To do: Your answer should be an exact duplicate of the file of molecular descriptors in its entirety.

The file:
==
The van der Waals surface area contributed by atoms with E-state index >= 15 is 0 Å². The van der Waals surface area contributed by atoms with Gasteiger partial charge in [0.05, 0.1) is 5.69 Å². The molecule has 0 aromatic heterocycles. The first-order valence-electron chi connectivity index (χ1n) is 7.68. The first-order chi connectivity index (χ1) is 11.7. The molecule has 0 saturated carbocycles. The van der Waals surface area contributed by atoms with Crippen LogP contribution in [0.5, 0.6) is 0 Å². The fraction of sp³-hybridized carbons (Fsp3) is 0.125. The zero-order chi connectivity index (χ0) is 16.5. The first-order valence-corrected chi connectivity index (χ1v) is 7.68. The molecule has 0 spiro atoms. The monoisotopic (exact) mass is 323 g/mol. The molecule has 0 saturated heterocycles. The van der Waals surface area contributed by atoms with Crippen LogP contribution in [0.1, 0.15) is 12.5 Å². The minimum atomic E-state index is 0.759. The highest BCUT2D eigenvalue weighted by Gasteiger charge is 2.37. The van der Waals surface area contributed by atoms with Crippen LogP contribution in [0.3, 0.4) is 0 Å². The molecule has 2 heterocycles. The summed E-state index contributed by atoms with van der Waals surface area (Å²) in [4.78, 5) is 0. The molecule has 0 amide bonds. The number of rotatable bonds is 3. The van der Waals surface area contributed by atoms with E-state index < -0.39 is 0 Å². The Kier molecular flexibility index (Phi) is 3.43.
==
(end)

The van der Waals surface area contributed by atoms with E-state index >= 15 is 0 Å². The van der Waals surface area contributed by atoms with Gasteiger partial charge in [0.05, 0.1) is 5.69 Å². The molecule has 0 aromatic heterocycles. The first-order valence-electron chi connectivity index (χ1n) is 7.68. The first-order chi connectivity index (χ1) is 11.7. The molecule has 0 saturated carbocycles. The van der Waals surface area contributed by atoms with Crippen LogP contribution in [0.5, 0.6) is 0 Å². The fraction of sp³-hybridized carbons (Fsp3) is 0.125. The zero-order chi connectivity index (χ0) is 16.5. The first-order valence-corrected chi connectivity index (χ1v) is 7.68. The molecule has 0 spiro atoms. The monoisotopic (exact) mass is 323 g/mol. The molecule has 0 saturated heterocycles. The van der Waals surface area contributed by atoms with Crippen LogP contribution in [0.1, 0.15) is 12.5 Å². The minimum atomic E-state index is 0.759. The highest BCUT2D eigenvalue weighted by Gasteiger charge is 2.37. The van der Waals surface area contributed by atoms with Crippen LogP contribution in [0.3, 0.4) is 0 Å². The molecule has 2 heterocycles. The summed E-state index contributed by atoms with van der Waals surface area (Å²) in [4.78, 5) is 0. The molecule has 0 amide bonds. The number of rotatable bonds is 3. The van der Waals surface area contributed by atoms with E-state index < -0.39 is 0 Å². The Kier molecular flexibility index (Phi) is 3.43.